Elia Locardi is Back

Is the Surface Dial the Tool You Didn't Know You Needed?

I'd like to think so. The new Surface Studio may have stolen the show at the Microsoft press conference, but what I'm most excited about is the new Surface Dial. Even though touchscreen devices have started taking over our lives and in many ways increased our mobile productivity, I'm still a big fan of tactile interfaces to help speed up the long hours of editing at my desk.

The Surface Dial obviously isn't the first tactile creative device, B&H offers a variety of great options for use with most editing software. In fact, this is not the first dial-based device either. I used the Griffin Technology Powermate for video editing in Premiere for years. Unfortunately, for Windows use, it required software hacks and wasn't very useful for programs like Lightroom. Why is the new Surface Dial different? It's the first tactile device designed to interact directly with a touch surface, both increasing the possibilities for quickly switching between tools as well as maintaining eye contact with the screen itself. Even the new Touch Bar on the MacBook Pro will require you to look down away from your screen to manage.

Mark Sullivan over at Fast Company recently sat down with Panos Panay, Microsoft's hardware chief, to get an in-depth look at both the new Surface Studio and Surface Dial. In his article, Sullivan explores how the Microsoft design team worked to redesign the desktop PC for the creative market, incorporating elements from the current Surface line of products as well as Microsoft's previous Table computer to create an all-in-one desktop device free of cluttered third party devices on your desk. This is something that really speaks to me. I have at least four or five devices on my desk to edit with at any given time, depending on if I'm working on stills or video. The combination of Dial and Studio PC definitely would clean up my desk of devices, but what I would really like to see is more integration with the Surface Pro line. Although the dial will work with Pro 3 and Pro 4, it doesn't sound like you can use it with the touchscreen interface. As of now, the Dial doesn't come with onscreen dial controls for Adobe software, but does have some built-in basic functions for apps like Photoshop. It's easy to see how in the future, companies like Adobe could develop these features for use with Lightroom sliders, Premiere scrubbing, and various other creative tools.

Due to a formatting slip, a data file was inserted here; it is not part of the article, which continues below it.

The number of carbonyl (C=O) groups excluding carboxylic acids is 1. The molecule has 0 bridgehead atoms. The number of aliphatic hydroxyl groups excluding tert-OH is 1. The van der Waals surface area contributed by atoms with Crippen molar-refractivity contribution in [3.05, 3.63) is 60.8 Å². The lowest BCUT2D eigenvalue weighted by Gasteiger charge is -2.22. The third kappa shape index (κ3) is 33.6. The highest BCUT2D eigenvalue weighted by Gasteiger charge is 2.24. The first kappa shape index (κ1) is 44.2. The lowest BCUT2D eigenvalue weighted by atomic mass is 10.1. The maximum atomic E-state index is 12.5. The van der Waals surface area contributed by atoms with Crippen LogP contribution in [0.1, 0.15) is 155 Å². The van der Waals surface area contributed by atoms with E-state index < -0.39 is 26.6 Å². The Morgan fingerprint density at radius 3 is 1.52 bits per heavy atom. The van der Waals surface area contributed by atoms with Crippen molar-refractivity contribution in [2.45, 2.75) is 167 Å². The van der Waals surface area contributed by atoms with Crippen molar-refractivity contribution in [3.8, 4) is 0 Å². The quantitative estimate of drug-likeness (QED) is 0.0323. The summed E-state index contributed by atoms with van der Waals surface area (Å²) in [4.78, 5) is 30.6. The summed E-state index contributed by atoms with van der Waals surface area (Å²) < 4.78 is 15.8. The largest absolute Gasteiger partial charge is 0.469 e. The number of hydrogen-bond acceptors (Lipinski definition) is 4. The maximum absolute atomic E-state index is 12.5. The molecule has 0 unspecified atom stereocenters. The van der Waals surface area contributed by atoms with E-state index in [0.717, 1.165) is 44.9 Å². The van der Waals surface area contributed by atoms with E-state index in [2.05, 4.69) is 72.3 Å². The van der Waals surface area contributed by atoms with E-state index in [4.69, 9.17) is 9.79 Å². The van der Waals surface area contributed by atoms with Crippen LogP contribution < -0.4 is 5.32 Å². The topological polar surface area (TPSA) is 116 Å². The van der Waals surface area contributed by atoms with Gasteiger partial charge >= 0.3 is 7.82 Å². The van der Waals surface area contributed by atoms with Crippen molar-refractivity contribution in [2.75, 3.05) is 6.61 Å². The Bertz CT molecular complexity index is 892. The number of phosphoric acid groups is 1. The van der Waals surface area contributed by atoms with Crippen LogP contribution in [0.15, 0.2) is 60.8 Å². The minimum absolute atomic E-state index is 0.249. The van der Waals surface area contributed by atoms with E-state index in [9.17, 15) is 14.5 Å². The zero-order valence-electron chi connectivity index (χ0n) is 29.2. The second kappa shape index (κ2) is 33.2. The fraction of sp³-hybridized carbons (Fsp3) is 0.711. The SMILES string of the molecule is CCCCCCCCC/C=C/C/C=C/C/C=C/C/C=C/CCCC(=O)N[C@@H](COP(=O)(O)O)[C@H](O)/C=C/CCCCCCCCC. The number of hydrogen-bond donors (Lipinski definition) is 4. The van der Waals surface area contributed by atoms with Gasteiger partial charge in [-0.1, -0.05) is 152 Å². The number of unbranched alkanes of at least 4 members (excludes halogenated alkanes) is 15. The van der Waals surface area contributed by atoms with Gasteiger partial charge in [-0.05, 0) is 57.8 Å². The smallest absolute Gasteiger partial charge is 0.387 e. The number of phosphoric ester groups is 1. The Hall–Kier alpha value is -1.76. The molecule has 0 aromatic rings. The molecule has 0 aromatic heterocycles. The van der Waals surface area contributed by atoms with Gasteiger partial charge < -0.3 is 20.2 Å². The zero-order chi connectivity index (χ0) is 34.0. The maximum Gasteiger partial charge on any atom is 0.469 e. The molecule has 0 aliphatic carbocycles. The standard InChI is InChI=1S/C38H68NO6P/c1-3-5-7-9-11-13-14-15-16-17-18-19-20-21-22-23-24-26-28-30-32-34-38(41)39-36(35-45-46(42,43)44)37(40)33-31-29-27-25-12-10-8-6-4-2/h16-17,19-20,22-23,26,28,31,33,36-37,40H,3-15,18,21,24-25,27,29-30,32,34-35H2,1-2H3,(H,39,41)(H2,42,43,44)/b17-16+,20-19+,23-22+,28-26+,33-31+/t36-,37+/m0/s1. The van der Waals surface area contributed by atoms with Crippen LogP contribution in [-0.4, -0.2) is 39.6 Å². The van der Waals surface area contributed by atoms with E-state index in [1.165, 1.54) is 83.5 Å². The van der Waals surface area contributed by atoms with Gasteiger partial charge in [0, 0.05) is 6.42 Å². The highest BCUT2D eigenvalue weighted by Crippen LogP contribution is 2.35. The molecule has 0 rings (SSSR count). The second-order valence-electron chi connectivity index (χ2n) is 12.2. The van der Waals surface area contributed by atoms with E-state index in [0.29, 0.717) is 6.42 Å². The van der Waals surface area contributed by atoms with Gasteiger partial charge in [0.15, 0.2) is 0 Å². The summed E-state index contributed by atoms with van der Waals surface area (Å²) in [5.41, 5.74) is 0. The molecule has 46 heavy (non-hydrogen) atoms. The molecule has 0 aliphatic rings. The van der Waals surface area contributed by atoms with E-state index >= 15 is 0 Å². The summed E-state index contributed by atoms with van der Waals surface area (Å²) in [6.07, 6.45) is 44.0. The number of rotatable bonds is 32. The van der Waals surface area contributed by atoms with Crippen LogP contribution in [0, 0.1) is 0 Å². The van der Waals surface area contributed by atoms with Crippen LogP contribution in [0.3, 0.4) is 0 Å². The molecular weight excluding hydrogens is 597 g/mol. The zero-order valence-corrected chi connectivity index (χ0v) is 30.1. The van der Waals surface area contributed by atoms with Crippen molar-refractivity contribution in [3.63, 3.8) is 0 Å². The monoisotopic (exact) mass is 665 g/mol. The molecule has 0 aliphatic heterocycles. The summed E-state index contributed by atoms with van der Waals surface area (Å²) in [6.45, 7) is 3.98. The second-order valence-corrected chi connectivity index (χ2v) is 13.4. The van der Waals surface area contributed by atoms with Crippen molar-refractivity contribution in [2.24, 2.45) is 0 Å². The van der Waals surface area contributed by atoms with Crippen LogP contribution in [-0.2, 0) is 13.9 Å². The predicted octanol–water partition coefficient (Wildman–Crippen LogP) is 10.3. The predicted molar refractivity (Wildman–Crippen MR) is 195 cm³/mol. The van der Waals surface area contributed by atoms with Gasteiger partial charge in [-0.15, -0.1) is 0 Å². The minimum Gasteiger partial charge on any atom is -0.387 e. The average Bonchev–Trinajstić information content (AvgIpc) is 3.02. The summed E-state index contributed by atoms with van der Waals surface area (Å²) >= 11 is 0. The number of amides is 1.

What do you think? Is the Surface Dial the device you didn't know you needed or another gimmick? Let me know in the comments.

Michael DeStefano's picture

Michael DeStefano is a commercial/editorial photographer focusing on Outdoor Lifestyle and Adventure. Based in Boston, MA he combines his passion for outdoor sports like climbing and surfing into his work. When not traveling or outdoors he is often found geeking out over new tech gadgets.

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Palette Gear as a current alternative?
The dial does look pretty wicked though

I have to agree! At first I thought it was a bit gimmicky, but after seeing it in action, and after hearing from numerous people who tried it in store, this thing is a truly innovative and USEFUL piece of equipment. I love how natural it is to our movement and how you can literally put it anywhere on or off the screen. I love how they made it compatible with Surface Book and Pro 4 and even Pro 3 as well!

Smart decision on Microsofts part, its made me consider replacing my 2008 MacBook with the Surface Pro 4, not that the free XBOX One S has any bearing on my decision. On another note, I think direct contact with the screen is the future, I've always wanted one since the days of wacom cintiq but could not afford one at the time. I can't believe Apple thinks the touch bar is the way forward.

Really cool device, curious as to how well it would work on the smaller Surface Pro screen. Would it just take up too much space, or would it still be just as useful. I could see a scenario where you have a Surface Pro attached to an external monitor, an use the Dial on the surface along with palettes etc to control whats happening on the monitor.

Which brings me to... why don't they offer the Surface Studio as a standalone monitor as well! That would be a killer product, especially if you could run it from a Surface Pro or Book. Then you have a superb desktop experience and can take the show on the road too.

It seems as of now the device wont work on screen with the Surface Pro or Books, but i cant imagine they wont update this later. I did have the same idea to use my Surface this way though.

If Microsoft came out with a Studio Monitor only I would buy one instantly. I'm just not ready to give up my custom built PC's for an all in one no matter how amazing it is.

Unless Microsoft wanted to send me one for testing? Haha

At least theyre starting to bring back the features of the original surface. Remember those large coffee table with object detection (pixelsense)? Hopefully they dont kill it off again. The dial combined with hololens might be better than having to place the dial on a surface book screen though since thats wasting screen estate.

I hope the wacom will bring that similar feature with software update on their tablet's dial.

The problem Wacom will have is pricing... considering its just a screen they will have to be competitive. Heaven help them if Microsoft comes out with a screen only version, now that will truly be a 'cat among the pigeons'.